And it’s not that publishers are intentionally screwing over authors, either. Anecdotally, publishers actually lose money on about 80% of book advances. That is, the book never sells enough to cover even the cost of the advance. The publishing industry closely resembles the venture capital industry in this way: the profitable 20% has to cover their expenses for the losing 80%, plus hopefully turn a profit.

This is why traditional publishers aim so squarely for mainstream hits: their entire business model depends on “unicorns.” They are looking for the massive successes that create a long-term flow of consistent income far into the future. And they have a ruthless eye for this, looking most closely at:

  • The stats and analytics behind your online following, including all websites, blogs, social media accounts, e-mail newsletters, regular online writing gigs, podcasts, videos, etc.
  • Your offline following—speaking engagements, events, classes/teaching, city/regional presence, professional organization leadership roles and memberships, etc.
  • Your presence in traditional media (regular gigs, features, any coverage you’ve received, etc.)
  • Your network strength—reach to influencers or thought leaders, a prominent position at a major organization or business
  • Sales of past books or self-published works

The thing is, mainstream success is just about the least sure thing that exists. It obviously depends on hundreds of other factors outside their control, and your control, and anyone’s control. It’s not a clear-cut financial return, like “70% royalty rate.” By working with a publisher, you are leaving a lot of value on the table to keep open just the slightest possibility of mainstream success.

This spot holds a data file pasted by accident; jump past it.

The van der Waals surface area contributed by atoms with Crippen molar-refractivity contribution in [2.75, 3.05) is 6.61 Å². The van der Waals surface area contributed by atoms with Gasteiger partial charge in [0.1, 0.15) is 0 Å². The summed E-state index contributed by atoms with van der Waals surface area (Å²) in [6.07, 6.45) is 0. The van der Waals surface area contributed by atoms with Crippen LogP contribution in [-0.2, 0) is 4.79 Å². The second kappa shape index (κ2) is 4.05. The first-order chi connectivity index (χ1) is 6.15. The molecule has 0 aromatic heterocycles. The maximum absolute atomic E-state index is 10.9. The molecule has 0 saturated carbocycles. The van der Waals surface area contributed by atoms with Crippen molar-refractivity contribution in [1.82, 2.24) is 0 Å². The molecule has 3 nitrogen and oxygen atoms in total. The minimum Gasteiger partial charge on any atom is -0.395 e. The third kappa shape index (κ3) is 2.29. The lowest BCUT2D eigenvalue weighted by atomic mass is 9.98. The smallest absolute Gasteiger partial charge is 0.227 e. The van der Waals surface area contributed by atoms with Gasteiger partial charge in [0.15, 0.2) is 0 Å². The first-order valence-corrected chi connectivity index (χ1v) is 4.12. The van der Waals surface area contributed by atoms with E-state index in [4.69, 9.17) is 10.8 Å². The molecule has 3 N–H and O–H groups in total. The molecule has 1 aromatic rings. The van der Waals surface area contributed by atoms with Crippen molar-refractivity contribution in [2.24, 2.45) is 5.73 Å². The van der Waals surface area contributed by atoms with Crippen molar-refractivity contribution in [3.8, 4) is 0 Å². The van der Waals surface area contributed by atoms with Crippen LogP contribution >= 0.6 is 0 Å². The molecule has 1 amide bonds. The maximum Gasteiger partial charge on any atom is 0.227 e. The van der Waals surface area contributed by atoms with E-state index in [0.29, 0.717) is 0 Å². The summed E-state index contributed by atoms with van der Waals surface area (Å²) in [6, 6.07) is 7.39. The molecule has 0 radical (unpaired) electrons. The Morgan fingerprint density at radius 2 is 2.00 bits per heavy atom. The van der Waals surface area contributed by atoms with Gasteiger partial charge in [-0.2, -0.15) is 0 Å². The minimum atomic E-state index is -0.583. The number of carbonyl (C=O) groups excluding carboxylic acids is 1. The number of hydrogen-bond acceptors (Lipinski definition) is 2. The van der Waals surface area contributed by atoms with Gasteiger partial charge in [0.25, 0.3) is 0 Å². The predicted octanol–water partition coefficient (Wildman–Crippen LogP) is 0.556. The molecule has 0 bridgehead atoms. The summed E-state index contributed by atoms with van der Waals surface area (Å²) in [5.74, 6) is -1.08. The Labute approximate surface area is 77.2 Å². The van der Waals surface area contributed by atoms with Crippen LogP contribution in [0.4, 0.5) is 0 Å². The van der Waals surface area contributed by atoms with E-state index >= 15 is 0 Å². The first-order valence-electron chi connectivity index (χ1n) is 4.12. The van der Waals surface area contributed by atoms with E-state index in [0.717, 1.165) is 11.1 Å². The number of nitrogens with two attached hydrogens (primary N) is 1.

But this isn’t as black-and-white a proposition as it seems. Both the proposal and the manuscript go through a process of simplification and distillation as editors and agents make the idea palatable to the decision makers at major publishers. That simplification process is inherently valuable even if it’s not a viral hit, and even if no publisher buys the book! The long-term success (and therefore profitability) of the BASB franchise depends on being able to make an impact outside my early adopter audience, and I see the traditional publishing route as a forcing function to make that happen.

I believe that this process – of translating my ideas into the language of a mainstream audience – is the most important thing I need. I’ve developed Building a Second Brain as an online course for a very nerdy, technical, engineering-centric audience. This has been perfect, giving me a solid foundation of logical, precise thinking under my feet. But at the same time, this has made some of my explanations almost indecipherable to outsiders.

It’s time to bring my ideas about digital note-taking, personal knowledge management, and “second brains” out of the tiny niche of early adopters, and into the mainstream of society. For that reason, I’ve chosen to take the most conservative, most traditional publishing route.